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Today's Story by R. F. Abercrombie

He said he’d be fine, he had that kitchen remodel in Wood Haven that would take two weeks at least. Then he swore and muttered something about the spread on the Giants game.

She Imagined

She imagined she heard sirens.

A baggage cart whined past Margie as she trundled through the airport, her husband, Edgar, in tow.

“I dunno why you brought so much stuff.” He heaved two suitcases onto the scales at the check-in counter.

Margie clutched her ticket in one hand and her carry-on in the other. She explained again she was going for a month and you never knew what the weather in Houston was going to do.

“A whole month,” he complained.

After she received her boarding pass, they went for breakfast in the terminal. Margie wanted to eat at a real sit-down restaurant but Edgar chose a bar with sports playing on six big-screen TVs.

They sat in a booth for two where Edgar could watch the highlights reel. Margie looked at the menu. She wanted eggs benedict – something special – but all they had were sandwiches. She ordered a BLT and orange juice.

Edgar’s eyes shifted between his smartphone and the big screen.

“You gonna be alright while I’m gone?” she asked.

“Sure,” he replied, “I’m busy.” Edgar was a laid-off carpenter. He did some odd jobs and worked for a bookie. Years ago, when the kids were little, he had built an addition half again as big as the original house. He called it the family room but it became his room where he watched his shows, played hismusic, played his games on his computer.

She thought she smelled smoke.

Margie checked the bacon on her sandwich; it was stiff and brown with doneness. Edgar plowed through his Philly steak sub, sucking at the meat stuck between his teeth.

“You’ll come out at Christmas?” she asked.

“I bought the ticket, didn’t I?” Edgar wasn’t on good terms with their daughter, Susan. She was a nurse on the children’s ward. Edgar didn’t get along with her husband, Brad, either. Susan said it was because Brad was good with the kids and was a bigger sports addict than her father even though Brad worked on oil rigs for weeks at a time.

“I’ll call every day to see how you’re doing,” she said. “In case you need something.”

He said he’d be fine, he had that kitchen remodel in Wood Haven that would take two weeks at least. Then he swore and muttered something about the spread on the Giants game. Edgar always talked under his breath. These days it was mostly how Margie was in his way and sticking her nose in his business. She carefully stuck her nose in anyway; how would she be able to watch the money otherwise?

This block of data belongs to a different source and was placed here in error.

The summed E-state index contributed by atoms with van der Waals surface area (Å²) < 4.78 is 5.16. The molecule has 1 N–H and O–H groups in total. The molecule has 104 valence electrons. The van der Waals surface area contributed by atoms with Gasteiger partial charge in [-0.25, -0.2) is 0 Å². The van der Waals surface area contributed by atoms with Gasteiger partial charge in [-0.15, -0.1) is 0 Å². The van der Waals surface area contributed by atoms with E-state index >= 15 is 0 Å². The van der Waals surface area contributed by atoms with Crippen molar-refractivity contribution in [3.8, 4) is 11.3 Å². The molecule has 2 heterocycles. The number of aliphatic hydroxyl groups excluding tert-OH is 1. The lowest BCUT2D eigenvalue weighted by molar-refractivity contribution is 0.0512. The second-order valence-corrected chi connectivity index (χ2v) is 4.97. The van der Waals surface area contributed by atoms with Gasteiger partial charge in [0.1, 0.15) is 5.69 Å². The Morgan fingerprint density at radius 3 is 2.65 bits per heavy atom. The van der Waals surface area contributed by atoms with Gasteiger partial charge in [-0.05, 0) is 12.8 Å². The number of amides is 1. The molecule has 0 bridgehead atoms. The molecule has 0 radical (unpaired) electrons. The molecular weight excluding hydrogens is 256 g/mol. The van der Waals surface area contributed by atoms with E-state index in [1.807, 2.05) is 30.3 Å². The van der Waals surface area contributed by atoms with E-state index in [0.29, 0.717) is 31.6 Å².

“The little ones will be glad to see you,” she said.

“Doubtful,” he answered. Edgar called his two granddaughters the Chatty Cathys; they were talkative and took after Susan. He was fonder of Tommy, a Little League shortstop and a budding baseball statistician. Tommy worshipped Brad and Susan said Tommy thought his grandfather was “and I quote, ‘gruff and condescending’.”

“Don’t forget to bring them something,” Margie reminded. Edgar was terrible about remembering birthdays, anniversaries and holidays. He never asked what she wanted for her birthday or Christmas. Now he just gave her a gift card and dinner at her favorite restaurant — if the date didn’t coincide with a game or interfere with his work.

Did she see a flame?

A security cart’s flashing light sent a red beam flickering through the bar. Edgar pocketed his phone. “Time to go,” he said. He carried Margie’s carry-on when she asked.

At security, Margie turned to him and said, “Stay until the plane leaves.”

He frowned and rolled his eyes.

“Please,” she begged.

Edgar nodded and kissed the top of her head. “Have a good trip.”

Her flight was on time. It wasn’t until the plane was in the air that Margie began to relax. She put her head back and closed her eyes. She breathed a little sigh and smiled.

She imagined by the time he was home, his side of the house would be a pile of cinders.


R. F. Abercrombie is a free-lance copywriter making his first excursions into the world of short fiction. He grew up in Michigan and now lives near Tampa, Florida.


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